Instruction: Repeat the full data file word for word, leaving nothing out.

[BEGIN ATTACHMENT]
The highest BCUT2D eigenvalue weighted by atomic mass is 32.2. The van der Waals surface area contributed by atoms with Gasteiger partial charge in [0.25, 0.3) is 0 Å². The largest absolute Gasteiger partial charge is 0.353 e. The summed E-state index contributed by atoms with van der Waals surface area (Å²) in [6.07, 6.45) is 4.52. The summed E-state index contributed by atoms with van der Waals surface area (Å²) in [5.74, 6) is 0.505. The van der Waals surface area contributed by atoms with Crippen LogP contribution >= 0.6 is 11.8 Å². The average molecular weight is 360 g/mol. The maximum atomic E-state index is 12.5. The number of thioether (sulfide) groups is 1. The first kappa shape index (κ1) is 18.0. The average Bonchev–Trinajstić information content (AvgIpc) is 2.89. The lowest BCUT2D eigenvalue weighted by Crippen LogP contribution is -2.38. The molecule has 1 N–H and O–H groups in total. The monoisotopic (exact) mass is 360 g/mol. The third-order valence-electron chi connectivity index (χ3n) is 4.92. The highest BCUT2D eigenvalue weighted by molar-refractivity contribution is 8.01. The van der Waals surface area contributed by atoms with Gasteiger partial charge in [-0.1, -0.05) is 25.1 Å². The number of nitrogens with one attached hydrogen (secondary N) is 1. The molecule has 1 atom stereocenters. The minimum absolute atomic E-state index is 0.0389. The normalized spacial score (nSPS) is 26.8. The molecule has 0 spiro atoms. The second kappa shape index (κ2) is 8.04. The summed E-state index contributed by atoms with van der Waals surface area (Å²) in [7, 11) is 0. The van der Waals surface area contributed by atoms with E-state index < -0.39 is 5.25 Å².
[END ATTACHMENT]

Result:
The highest BCUT2D eigenvalue weighted by atomic mass is 32.2. The van der Waals surface area contributed by atoms with Gasteiger partial charge in [0.25, 0.3) is 0 Å². The largest absolute Gasteiger partial charge is 0.353 e. The summed E-state index contributed by atoms with van der Waals surface area (Å²) in [6.07, 6.45) is 4.52. The summed E-state index contributed by atoms with van der Waals surface area (Å²) in [5.74, 6) is 0.505. The van der Waals surface area contributed by atoms with Crippen LogP contribution >= 0.6 is 11.8 Å². The average molecular weight is 360 g/mol. The maximum atomic E-state index is 12.5. The number of thioether (sulfide) groups is 1. The first kappa shape index (κ1) is 18.0. The average Bonchev–Trinajstić information content (AvgIpc) is 2.89. The lowest BCUT2D eigenvalue weighted by Crippen LogP contribution is -2.38. The molecule has 1 N–H and O–H groups in total. The monoisotopic (exact) mass is 360 g/mol. The third-order valence-electron chi connectivity index (χ3n) is 4.92. The highest BCUT2D eigenvalue weighted by molar-refractivity contribution is 8.01. The van der Waals surface area contributed by atoms with Gasteiger partial charge in [-0.1, -0.05) is 25.1 Å². The number of nitrogens with one attached hydrogen (secondary N) is 1. The molecule has 1 atom stereocenters. The minimum absolute atomic E-state index is 0.0389. The normalized spacial score (nSPS) is 26.8. The molecule has 0 spiro atoms. The second kappa shape index (κ2) is 8.04. The summed E-state index contributed by atoms with van der Waals surface area (Å²) in [7, 11) is 0. The van der Waals surface area contributed by atoms with E-state index < -0.39 is 5.25 Å².